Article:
D/HH Plus Column

Reflecting on Early Intervention

By Kim Shauer,
Parent and GBYS, British Columbia H&V

 

We will also take away the knowledge of how to confidently and effectively advocate for our children, along with the understanding that it is okay to take a break and do something for ourselves...and not feel guilty about it! 

Wikipedia defines Early Intervention as “a system of coordinated services that promotes the child's growth and development and supports families during the critical early years. Starting with a partnership between parents and professionals at this early stage helps the child, family and community as a whole.”

I had vaguely heard this term prior to having our second child, but it had little meaning to me until we found ourselves needing it as a road map for the new path we found ourselves on once Julia was born. As we now prepare to transition our four year old daughter, Julia, into Kindergarten this upcoming September, I feel excited for what is to come and wistful in knowing I soon must say goodbye to these early years and the many amazing people who have helped shape this stage of our daughter’s development.

A little over four years ago, we took Julia home from the NICU at BC Children’s Hospital with a variety of referrals and suggestions on how to care for our new baby with a diagnosis of a rare chromosomal condition. Although Julia’s hearing loss would not be identified until 17 months of age, from the beginning she required the expertise of many medical specialists and community therapists including occupational therapy, physiotherapy, feeding team, vision therapy and IDP, or Infant Development Program (our Part C agency.) With the hard of hearing diagnosis on top of everything else, we added audiology, hearing aids, speech therapy and Deaf/Blind consultation to our growing team of services. (Julia was identified with moderately severe to profound loss hearing levels bilaterally.)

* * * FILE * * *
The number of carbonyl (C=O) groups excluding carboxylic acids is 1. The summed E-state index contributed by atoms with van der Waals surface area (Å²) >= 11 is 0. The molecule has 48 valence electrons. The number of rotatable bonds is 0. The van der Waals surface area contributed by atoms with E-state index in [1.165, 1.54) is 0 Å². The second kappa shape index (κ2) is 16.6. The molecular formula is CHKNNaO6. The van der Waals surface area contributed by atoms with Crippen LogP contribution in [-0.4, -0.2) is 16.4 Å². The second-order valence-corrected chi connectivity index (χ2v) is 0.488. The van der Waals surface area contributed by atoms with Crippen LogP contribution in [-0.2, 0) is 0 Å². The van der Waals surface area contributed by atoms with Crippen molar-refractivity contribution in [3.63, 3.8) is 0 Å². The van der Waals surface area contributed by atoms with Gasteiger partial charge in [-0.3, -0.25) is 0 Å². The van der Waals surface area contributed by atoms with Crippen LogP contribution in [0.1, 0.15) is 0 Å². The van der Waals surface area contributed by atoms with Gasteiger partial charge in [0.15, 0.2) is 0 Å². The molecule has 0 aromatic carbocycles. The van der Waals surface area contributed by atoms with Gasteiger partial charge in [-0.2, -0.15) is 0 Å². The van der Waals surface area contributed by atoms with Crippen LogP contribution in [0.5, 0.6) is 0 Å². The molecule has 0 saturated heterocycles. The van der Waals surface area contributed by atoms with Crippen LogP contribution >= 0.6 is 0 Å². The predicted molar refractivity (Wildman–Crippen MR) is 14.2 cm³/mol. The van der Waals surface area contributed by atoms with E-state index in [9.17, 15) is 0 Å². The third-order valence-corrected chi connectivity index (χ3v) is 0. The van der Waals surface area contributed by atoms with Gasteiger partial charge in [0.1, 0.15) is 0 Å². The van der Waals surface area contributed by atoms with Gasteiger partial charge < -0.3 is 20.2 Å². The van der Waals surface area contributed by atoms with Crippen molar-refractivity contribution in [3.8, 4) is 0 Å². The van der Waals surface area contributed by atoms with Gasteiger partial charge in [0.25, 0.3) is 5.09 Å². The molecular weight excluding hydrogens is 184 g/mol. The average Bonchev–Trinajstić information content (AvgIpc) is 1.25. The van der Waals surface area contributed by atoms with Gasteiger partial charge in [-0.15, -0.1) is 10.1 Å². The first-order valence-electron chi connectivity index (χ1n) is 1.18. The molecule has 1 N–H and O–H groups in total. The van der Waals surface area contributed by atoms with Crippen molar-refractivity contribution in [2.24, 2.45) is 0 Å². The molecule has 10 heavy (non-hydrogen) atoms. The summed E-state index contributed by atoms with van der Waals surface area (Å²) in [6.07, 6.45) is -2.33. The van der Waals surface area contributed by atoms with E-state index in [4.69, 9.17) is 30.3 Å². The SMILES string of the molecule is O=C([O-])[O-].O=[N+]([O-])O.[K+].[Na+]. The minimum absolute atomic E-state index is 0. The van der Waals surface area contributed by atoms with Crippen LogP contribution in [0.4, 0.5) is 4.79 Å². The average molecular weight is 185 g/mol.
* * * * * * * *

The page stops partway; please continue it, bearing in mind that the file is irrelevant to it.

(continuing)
Looking back on those first weeks, it was our “early intervention” teams and the experienced people on those teams that humanized all of our feelings, helped soften the blow of the many diagnoses and navigated the various twists and turns for us through all of the information that had been provided. Before long, we felt ready to participate in supportive group settings that gave us the chance to meet other families in similar situations and with like-minded goals.  These early intervention programs provided a safe place to talk, receive parent to parent support and learn from the experiences of families and the diverse needs of children who have come before us. In addition to being an invaluable resource, the social and emotional aspect of “early intervention” to our family has been as vital as the therapies and equipment that support Julia.

We will also take away the knowledge of how to confidently and effectively advocate for our children, along with the understanding that it is okay to take a break and do something for ourselves...and not feel guilty about it!  I want to strongly encourage families to take full advantage of all of the early intervention services available to you. The number of appointments may seem daunting and the paperwork at times can feel endless. The various assessments we complete remind us to stop where we are once in awhile, take a good look around, re-evaluate the choices we have made and change direction if we feel it may be better for our child and our family.

Reflecting on our journey so far, I am glad we have made it a priority to capitalize on the opportunities available to us and develop relationships with our early intervention partners.  At four years old, Julia is a healthy girl with a complex condition, multiple needs, the developmental age of a one-year-old and a smile that can light up an entire room. Through the help of our early intervention teams, I am feeling prepared for the next leg of our journey, and the road ahead seems bright with possibilities.

This article is reprinted with permission from BC Hands & Voices.